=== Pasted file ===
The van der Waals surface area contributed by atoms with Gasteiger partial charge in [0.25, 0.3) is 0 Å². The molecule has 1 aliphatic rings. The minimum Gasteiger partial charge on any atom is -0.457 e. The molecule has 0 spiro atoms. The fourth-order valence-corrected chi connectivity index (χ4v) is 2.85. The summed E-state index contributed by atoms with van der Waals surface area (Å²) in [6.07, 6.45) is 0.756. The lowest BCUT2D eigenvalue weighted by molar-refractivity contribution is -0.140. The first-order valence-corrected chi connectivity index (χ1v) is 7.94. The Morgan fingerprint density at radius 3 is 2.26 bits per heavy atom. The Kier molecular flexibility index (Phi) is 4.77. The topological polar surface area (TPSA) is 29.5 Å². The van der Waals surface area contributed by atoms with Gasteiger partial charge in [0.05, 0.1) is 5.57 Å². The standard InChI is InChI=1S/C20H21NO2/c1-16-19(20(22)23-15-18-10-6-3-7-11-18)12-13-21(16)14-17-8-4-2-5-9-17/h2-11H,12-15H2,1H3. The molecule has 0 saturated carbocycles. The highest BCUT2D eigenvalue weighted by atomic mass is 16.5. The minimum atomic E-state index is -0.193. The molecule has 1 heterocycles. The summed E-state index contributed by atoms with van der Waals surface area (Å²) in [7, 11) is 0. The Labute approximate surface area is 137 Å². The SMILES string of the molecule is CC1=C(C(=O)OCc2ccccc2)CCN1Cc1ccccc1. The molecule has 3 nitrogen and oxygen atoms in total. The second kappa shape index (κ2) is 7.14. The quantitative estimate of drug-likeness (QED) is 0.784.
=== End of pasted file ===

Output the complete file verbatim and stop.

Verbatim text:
The van der Waals surface area contributed by atoms with Gasteiger partial charge in [0.25, 0.3) is 0 Å². The molecule has 1 aliphatic rings. The minimum Gasteiger partial charge on any atom is -0.457 e. The molecule has 0 spiro atoms. The fourth-order valence-corrected chi connectivity index (χ4v) is 2.85. The summed E-state index contributed by atoms with van der Waals surface area (Å²) in [6.07, 6.45) is 0.756. The lowest BCUT2D eigenvalue weighted by molar-refractivity contribution is -0.140. The first-order valence-corrected chi connectivity index (χ1v) is 7.94. The Morgan fingerprint density at radius 3 is 2.26 bits per heavy atom. The Kier molecular flexibility index (Phi) is 4.77. The topological polar surface area (TPSA) is 29.5 Å². The van der Waals surface area contributed by atoms with Gasteiger partial charge in [0.05, 0.1) is 5.57 Å². The standard InChI is InChI=1S/C20H21NO2/c1-16-19(20(22)23-15-18-10-6-3-7-11-18)12-13-21(16)14-17-8-4-2-5-9-17/h2-11H,12-15H2,1H3. The molecule has 0 saturated carbocycles. The highest BCUT2D eigenvalue weighted by atomic mass is 16.5. The minimum atomic E-state index is -0.193. The molecule has 1 heterocycles. The summed E-state index contributed by atoms with van der Waals surface area (Å²) in [7, 11) is 0. The Labute approximate surface area is 137 Å². The SMILES string of the molecule is CC1=C(C(=O)OCc2ccccc2)CCN1Cc1ccccc1. The molecule has 3 nitrogen and oxygen atoms in total. The second kappa shape index (κ2) is 7.14. The quantitative estimate of drug-likeness (QED) is 0.784.